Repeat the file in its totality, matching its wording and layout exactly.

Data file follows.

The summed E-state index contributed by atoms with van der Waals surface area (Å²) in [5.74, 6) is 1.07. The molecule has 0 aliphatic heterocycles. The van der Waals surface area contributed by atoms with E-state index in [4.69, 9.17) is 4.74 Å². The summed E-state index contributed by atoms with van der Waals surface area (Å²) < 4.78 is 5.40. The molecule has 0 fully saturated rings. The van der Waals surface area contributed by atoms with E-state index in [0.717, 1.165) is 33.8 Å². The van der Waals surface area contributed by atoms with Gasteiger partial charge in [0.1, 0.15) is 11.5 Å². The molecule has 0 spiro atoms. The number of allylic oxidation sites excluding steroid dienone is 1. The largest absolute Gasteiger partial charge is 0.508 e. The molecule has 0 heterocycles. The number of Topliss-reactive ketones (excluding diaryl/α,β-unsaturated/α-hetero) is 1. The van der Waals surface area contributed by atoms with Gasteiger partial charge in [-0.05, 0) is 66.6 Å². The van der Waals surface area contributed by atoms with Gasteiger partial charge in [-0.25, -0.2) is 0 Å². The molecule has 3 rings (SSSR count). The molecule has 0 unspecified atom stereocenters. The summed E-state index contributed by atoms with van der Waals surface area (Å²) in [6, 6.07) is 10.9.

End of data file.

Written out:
The summed E-state index contributed by atoms with van der Waals surface area (Å²) in [5.74, 6) is 1.07. The molecule has 0 aliphatic heterocycles. The van der Waals surface area contributed by atoms with E-state index in [4.69, 9.17) is 4.74 Å². The summed E-state index contributed by atoms with van der Waals surface area (Å²) < 4.78 is 5.40. The molecule has 0 fully saturated rings. The van der Waals surface area contributed by atoms with E-state index in [0.717, 1.165) is 33.8 Å². The van der Waals surface area contributed by atoms with Gasteiger partial charge in [0.1, 0.15) is 11.5 Å². The molecule has 0 spiro atoms. The number of allylic oxidation sites excluding steroid dienone is 1. The largest absolute Gasteiger partial charge is 0.508 e. The molecule has 0 heterocycles. The number of Topliss-reactive ketones (excluding diaryl/α,β-unsaturated/α-hetero) is 1. The van der Waals surface area contributed by atoms with Gasteiger partial charge in [-0.05, 0) is 66.6 Å². The van der Waals surface area contributed by atoms with Gasteiger partial charge in [-0.25, -0.2) is 0 Å². The molecule has 3 rings (SSSR count). The molecule has 0 unspecified atom stereocenters. The summed E-state index contributed by atoms with van der Waals surface area (Å²) in [6, 6.07) is 10.9.